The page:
Returning to John Calvin (1509-1564) as my historical place marker, I now move forward chronologically. The great Reformed confessions of Protestant doctrine that stand as faithful, though not inerrant, expressions of biblical truth consistently teach the tripartite division either formally or practically. By “practically” I mean they may use the alternate phrase “the three-fold purpose of the Law” which expresses how the Law pertains to the daily life of the New Testament Christian. Namely, the Law is to be a mirror, a restraint of evil, and a guide of what pleases God. Some of the confessions of faith and creeds include the Reformed Church’s Belgic Confession Article 25 (1618); the Presbyterians’ Westminster Confession of Faith (1646) chapter 19; The Congregationalists’ Savoy Declaration (1658) chapter 19; and the Reformed Baptists’ 2nd London Baptist Confession of Faith (1689) chapter 19.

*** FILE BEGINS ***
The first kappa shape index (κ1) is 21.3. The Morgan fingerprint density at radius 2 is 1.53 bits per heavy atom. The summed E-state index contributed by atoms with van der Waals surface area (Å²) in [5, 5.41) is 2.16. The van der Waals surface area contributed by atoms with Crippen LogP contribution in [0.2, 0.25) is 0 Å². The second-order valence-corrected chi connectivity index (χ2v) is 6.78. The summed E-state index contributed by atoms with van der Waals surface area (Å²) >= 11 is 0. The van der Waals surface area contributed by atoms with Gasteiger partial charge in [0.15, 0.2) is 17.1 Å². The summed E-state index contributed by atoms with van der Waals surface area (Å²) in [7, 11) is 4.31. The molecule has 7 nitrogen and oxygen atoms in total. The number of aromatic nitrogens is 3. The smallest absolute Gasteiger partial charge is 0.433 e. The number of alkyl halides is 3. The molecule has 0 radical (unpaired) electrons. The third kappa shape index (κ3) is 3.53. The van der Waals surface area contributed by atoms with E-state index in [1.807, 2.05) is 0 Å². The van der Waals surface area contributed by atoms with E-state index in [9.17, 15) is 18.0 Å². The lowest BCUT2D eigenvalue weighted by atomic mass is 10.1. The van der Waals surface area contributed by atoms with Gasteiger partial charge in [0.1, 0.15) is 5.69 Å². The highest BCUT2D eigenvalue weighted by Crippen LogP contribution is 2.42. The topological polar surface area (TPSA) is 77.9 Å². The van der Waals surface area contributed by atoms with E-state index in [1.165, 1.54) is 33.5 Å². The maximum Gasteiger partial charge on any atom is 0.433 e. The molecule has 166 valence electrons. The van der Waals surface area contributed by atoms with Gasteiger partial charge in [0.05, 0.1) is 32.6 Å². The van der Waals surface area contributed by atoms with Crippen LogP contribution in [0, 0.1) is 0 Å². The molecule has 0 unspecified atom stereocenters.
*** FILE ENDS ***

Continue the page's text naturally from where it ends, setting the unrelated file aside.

In addition to Augustine, Aquinas, Calvin, and these confessions of faith, the threefold division of the law is supported by such stalwart theologians as John Owen, Jonathan Edwards, and Charles Spurgeon, to name only three of many. I know there are other great theologians who differ. But again, my point is that the doctrine has a rich tradition with highly regarded proponents and is shared by vast numbers of Christians now and in times past. And it is also my point that this tradition is arguably representative of historic, orthodox, Protestant doctrine. For the LGBTQ apologist or the evangelical Christian to represent the popular, contrary doctrine as normative Christian doctrine is simply an error.
In conclusion, it is clear that the modern evangelical Christian—be he either unsympathetic to or embracing of the LGBQT perspective—should be aware that to be among those who think negatively about Old Testament Law is to be out-of-step with much of historic Christianity, with the Apostle Paul, and with Christ who said of Himself, “Do not think that I came to abolish the Law or the Prophets; I did not come to abolish but to fulfill. ‘For truly I say to you, until heaven and earth pass away, not the smallest letter or stroke shall pass from the Law until all is accomplished….’”